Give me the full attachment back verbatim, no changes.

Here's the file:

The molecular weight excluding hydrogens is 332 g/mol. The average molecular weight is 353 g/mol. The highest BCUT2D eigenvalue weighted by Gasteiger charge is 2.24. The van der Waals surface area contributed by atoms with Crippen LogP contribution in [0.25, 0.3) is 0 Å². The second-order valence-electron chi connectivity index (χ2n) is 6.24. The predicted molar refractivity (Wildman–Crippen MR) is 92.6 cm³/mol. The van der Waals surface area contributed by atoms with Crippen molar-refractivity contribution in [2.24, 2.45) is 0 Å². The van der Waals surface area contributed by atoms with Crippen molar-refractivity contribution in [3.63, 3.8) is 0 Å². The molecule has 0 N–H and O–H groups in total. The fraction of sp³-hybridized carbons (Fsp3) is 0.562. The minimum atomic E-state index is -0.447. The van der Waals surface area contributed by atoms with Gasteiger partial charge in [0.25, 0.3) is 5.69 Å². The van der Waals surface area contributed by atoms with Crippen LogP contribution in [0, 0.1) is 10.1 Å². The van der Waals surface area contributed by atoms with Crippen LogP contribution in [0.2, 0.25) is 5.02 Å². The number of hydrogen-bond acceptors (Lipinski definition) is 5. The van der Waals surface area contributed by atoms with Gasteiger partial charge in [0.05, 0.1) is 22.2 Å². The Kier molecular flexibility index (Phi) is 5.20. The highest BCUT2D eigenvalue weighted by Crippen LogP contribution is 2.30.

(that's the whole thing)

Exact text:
The molecular weight excluding hydrogens is 332 g/mol. The average molecular weight is 353 g/mol. The highest BCUT2D eigenvalue weighted by Gasteiger charge is 2.24. The van der Waals surface area contributed by atoms with Crippen LogP contribution in [0.25, 0.3) is 0 Å². The second-order valence-electron chi connectivity index (χ2n) is 6.24. The predicted molar refractivity (Wildman–Crippen MR) is 92.6 cm³/mol. The van der Waals surface area contributed by atoms with Crippen molar-refractivity contribution in [2.24, 2.45) is 0 Å². The van der Waals surface area contributed by atoms with Crippen molar-refractivity contribution in [3.63, 3.8) is 0 Å². The molecule has 0 N–H and O–H groups in total. The fraction of sp³-hybridized carbons (Fsp3) is 0.562. The minimum atomic E-state index is -0.447. The van der Waals surface area contributed by atoms with Gasteiger partial charge in [0.25, 0.3) is 5.69 Å². The van der Waals surface area contributed by atoms with Crippen LogP contribution in [0, 0.1) is 10.1 Å². The van der Waals surface area contributed by atoms with Crippen LogP contribution in [0.2, 0.25) is 5.02 Å². The number of hydrogen-bond acceptors (Lipinski definition) is 5. The van der Waals surface area contributed by atoms with Gasteiger partial charge in [0.05, 0.1) is 22.2 Å². The Kier molecular flexibility index (Phi) is 5.20. The highest BCUT2D eigenvalue weighted by Crippen LogP contribution is 2.30.